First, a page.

Moving right along: Signs of life? Kepler’s ‘Alien Megastructure’ star keeps getting weirder. Excerpt:
In the 4 years of Kepler’s primary mission, the star showed an unprecedented dimming of 3.5 percent. So not only did Kepler detect transient dips in brightness of up to 20 percent, there also seems to be a very definite downward trend in brightness throughout our observational history of the star.
No matter how you slice it, this is strange.
After studying photometric observations for other stars surrounding KIC 8462852, there’s no other star that shows such dramatic behavior. What’s more, there’s very few known phenomena that could be causing this. So once again, astronomers are clutching at straws in an effort to explain what is going on.
“Broadly speaking, the morphology of the light curve is generally consistent with the transit of a cloud of optically thick material orbiting the star,” Monet and Simon write in their paper. “The breakup of a small body or a recent collision that could produce a cloud of material could also plausibly produce a family of comets that transit the host star together as one group, explaining the light curve…”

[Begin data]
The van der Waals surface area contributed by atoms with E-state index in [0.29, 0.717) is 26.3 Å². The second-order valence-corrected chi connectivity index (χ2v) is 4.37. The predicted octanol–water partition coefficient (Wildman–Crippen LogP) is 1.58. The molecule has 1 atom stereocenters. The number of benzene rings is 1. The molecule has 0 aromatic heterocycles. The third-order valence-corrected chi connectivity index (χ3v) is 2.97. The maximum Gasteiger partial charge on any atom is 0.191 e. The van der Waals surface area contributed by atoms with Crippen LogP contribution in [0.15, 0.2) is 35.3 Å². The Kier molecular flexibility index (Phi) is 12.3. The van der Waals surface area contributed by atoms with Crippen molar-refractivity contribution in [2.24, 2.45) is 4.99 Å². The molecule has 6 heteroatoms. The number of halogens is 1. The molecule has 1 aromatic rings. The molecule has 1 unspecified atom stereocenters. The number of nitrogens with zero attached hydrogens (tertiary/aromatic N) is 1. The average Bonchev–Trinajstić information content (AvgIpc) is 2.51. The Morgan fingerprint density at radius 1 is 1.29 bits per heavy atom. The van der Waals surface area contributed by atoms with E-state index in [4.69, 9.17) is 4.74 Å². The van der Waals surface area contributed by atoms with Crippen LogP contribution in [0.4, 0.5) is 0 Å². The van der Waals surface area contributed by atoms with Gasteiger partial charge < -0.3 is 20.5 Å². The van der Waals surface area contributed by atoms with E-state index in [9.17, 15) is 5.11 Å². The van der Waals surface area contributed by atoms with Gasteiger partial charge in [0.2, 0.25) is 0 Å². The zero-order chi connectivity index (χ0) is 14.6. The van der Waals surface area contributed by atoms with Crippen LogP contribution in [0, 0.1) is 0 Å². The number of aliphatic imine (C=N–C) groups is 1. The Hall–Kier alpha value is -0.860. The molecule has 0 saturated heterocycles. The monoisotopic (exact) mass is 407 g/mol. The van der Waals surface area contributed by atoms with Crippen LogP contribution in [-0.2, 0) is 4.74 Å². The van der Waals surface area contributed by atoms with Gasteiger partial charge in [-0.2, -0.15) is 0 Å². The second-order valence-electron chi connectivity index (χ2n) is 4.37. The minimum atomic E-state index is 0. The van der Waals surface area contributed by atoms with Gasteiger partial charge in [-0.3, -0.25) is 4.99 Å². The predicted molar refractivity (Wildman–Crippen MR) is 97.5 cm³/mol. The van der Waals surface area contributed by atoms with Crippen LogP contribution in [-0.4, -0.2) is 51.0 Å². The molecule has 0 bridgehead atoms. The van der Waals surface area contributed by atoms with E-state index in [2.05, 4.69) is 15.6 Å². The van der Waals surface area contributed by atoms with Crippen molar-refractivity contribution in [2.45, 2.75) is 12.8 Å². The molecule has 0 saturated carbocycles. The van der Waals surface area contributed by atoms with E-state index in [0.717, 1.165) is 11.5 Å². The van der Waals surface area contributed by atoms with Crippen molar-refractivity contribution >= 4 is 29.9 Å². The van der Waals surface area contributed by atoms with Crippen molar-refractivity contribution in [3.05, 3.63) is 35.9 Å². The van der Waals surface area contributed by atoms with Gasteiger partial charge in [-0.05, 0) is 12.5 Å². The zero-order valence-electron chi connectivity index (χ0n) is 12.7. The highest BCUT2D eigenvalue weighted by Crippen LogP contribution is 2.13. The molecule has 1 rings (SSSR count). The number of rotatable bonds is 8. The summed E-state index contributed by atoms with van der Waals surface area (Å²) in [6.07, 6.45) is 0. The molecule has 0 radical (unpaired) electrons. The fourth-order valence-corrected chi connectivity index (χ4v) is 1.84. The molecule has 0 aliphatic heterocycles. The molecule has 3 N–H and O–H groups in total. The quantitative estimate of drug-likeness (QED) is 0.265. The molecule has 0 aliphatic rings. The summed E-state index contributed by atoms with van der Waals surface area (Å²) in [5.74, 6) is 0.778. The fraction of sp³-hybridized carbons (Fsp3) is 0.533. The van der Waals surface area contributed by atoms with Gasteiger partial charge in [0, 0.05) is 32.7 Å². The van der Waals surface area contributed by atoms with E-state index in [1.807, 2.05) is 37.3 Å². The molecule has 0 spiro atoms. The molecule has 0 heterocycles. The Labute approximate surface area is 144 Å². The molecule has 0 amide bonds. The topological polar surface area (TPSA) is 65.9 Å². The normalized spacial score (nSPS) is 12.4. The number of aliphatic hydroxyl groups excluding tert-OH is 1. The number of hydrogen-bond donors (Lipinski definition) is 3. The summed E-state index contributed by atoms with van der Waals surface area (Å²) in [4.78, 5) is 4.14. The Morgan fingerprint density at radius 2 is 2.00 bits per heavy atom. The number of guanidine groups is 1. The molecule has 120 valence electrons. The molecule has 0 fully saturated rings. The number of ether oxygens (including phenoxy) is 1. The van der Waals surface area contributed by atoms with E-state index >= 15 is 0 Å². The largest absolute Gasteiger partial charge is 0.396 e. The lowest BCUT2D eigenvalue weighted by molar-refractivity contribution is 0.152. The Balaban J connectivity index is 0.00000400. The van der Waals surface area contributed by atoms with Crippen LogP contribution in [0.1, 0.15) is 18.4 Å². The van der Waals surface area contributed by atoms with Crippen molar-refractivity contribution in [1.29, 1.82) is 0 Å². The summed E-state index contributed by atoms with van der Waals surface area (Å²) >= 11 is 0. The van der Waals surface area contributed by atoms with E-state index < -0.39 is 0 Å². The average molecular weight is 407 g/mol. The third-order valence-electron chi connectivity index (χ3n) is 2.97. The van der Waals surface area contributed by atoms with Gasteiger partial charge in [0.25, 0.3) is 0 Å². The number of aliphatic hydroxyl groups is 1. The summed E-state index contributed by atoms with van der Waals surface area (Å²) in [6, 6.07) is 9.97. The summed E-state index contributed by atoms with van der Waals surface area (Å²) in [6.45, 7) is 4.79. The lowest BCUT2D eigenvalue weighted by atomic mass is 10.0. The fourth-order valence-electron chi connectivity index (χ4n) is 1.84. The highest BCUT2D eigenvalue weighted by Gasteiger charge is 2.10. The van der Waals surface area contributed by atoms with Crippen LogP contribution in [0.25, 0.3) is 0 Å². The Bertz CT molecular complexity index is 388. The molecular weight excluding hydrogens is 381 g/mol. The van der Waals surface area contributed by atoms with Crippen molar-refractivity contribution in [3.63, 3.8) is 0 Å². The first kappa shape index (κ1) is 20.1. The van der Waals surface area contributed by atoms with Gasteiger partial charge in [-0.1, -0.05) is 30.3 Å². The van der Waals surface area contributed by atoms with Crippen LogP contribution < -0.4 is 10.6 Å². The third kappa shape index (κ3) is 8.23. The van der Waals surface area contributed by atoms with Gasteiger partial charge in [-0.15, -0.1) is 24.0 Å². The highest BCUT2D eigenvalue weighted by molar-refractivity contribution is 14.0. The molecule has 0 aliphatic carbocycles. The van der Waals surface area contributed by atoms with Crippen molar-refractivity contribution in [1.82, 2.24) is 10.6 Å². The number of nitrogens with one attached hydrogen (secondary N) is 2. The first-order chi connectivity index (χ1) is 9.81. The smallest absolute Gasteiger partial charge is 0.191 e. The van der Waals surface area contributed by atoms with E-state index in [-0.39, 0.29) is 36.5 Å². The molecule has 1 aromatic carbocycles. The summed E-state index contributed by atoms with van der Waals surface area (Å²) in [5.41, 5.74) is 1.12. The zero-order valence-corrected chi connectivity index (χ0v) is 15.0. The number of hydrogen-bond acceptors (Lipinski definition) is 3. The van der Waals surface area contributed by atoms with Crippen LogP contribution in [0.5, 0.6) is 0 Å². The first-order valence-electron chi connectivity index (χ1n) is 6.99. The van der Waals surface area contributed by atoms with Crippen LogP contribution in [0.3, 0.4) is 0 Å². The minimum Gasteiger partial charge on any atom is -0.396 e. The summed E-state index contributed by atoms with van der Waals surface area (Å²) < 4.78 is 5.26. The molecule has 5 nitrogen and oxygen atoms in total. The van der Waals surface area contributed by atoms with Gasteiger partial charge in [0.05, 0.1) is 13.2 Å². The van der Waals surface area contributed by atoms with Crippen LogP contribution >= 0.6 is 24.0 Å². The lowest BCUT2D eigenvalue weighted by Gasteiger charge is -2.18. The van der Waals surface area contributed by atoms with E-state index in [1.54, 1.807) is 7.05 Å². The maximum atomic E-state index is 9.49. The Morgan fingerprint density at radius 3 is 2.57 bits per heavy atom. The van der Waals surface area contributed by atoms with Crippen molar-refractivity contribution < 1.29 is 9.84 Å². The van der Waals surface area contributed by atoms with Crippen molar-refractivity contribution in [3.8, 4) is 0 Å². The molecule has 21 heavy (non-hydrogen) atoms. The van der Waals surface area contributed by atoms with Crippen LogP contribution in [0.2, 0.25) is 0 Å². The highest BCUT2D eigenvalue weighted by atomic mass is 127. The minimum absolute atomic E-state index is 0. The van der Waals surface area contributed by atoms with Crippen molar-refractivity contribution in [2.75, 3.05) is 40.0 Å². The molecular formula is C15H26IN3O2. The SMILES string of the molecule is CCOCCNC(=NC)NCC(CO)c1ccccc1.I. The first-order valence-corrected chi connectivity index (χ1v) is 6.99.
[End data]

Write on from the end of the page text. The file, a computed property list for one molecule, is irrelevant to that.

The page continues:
However, like all rational explanations for the behavior of KIC 8462852, there’s an infuriating “but.”
According to the researchers, for the cloud theory to hold true, it would need to be orbiting the star at “impossibly large distances” from the star or would need to have a strange structure that increases in density as it transits across the face of the star. This poses a challenge and they say that the idea is far from complete.
In simple English: The odd behavior of this star is consistent with some huge amount of opaque material passing between us and the star. It’s impossible to say “yes, this is an alien megastructure” but it is also (at least, so far) impossible to say “no, this is not an alien megastructure.” (Note that it is overwhelmingly likely that this is not in fact an alien megastructure – but the odds of it being such are not zero.)
That’s how science works. It’s sometimes maddeningly tentative.
In this case, astronomers are entirely correct to be maddeningly tentative. The discovery of life outside of Earth would be probably the single most significant event of the modern scientific era; the discovery of advanced, intelligent life outside of Earth – say, the kind of life capable of building megastructures capable of blocking a significant percentage of a star’s output – would be gob-smackingly, amazingly, thunderously significant, with implications not only for science but for ethics, religion, and a host of other aspects of modern philosophy. That would be a discovery following which nothing, literally nothing, would be the same.
So, yes, in analyzing something like this, an abundance of caution is in order.